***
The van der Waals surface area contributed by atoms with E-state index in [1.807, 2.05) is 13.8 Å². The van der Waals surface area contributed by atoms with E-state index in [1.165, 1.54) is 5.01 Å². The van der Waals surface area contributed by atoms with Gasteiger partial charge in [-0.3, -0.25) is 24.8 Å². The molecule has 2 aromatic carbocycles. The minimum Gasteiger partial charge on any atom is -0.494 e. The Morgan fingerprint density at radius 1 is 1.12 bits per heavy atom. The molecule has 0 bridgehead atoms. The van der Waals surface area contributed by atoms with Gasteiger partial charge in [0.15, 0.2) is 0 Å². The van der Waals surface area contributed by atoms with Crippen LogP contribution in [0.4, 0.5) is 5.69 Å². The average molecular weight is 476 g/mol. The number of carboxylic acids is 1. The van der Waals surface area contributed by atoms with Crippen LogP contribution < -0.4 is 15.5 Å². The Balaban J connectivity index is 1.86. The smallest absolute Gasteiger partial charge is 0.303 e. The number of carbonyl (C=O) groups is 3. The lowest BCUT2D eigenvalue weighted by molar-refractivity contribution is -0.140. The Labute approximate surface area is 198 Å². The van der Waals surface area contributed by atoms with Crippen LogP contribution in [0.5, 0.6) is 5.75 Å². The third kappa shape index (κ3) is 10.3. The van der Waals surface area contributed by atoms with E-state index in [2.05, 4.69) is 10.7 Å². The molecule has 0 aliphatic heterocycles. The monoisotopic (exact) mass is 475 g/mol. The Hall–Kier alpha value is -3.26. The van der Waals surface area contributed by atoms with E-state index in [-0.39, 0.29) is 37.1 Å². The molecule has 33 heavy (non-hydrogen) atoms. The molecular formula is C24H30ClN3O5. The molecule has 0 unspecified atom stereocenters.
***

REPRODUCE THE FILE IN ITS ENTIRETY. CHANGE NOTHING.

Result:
The van der Waals surface area contributed by atoms with E-state index in [1.807, 2.05) is 13.8 Å². The van der Waals surface area contributed by atoms with E-state index in [1.165, 1.54) is 5.01 Å². The van der Waals surface area contributed by atoms with Gasteiger partial charge in [-0.3, -0.25) is 24.8 Å². The molecule has 2 aromatic carbocycles. The minimum Gasteiger partial charge on any atom is -0.494 e. The Morgan fingerprint density at radius 1 is 1.12 bits per heavy atom. The molecule has 0 bridgehead atoms. The van der Waals surface area contributed by atoms with Gasteiger partial charge in [0.15, 0.2) is 0 Å². The van der Waals surface area contributed by atoms with Crippen LogP contribution in [0.4, 0.5) is 5.69 Å². The average molecular weight is 476 g/mol. The number of carboxylic acids is 1. The van der Waals surface area contributed by atoms with Crippen LogP contribution < -0.4 is 15.5 Å². The Balaban J connectivity index is 1.86. The smallest absolute Gasteiger partial charge is 0.303 e. The number of carbonyl (C=O) groups is 3. The lowest BCUT2D eigenvalue weighted by molar-refractivity contribution is -0.140. The Labute approximate surface area is 198 Å². The van der Waals surface area contributed by atoms with Crippen LogP contribution in [0.5, 0.6) is 5.75 Å². The third kappa shape index (κ3) is 10.3. The van der Waals surface area contributed by atoms with E-state index in [2.05, 4.69) is 10.7 Å². The molecule has 0 aliphatic heterocycles. The monoisotopic (exact) mass is 475 g/mol. The Hall–Kier alpha value is -3.26. The van der Waals surface area contributed by atoms with E-state index in [-0.39, 0.29) is 37.1 Å². The molecule has 33 heavy (non-hydrogen) atoms. The molecular formula is C24H30ClN3O5. The molecule has 0 unspecified atom stereocenters.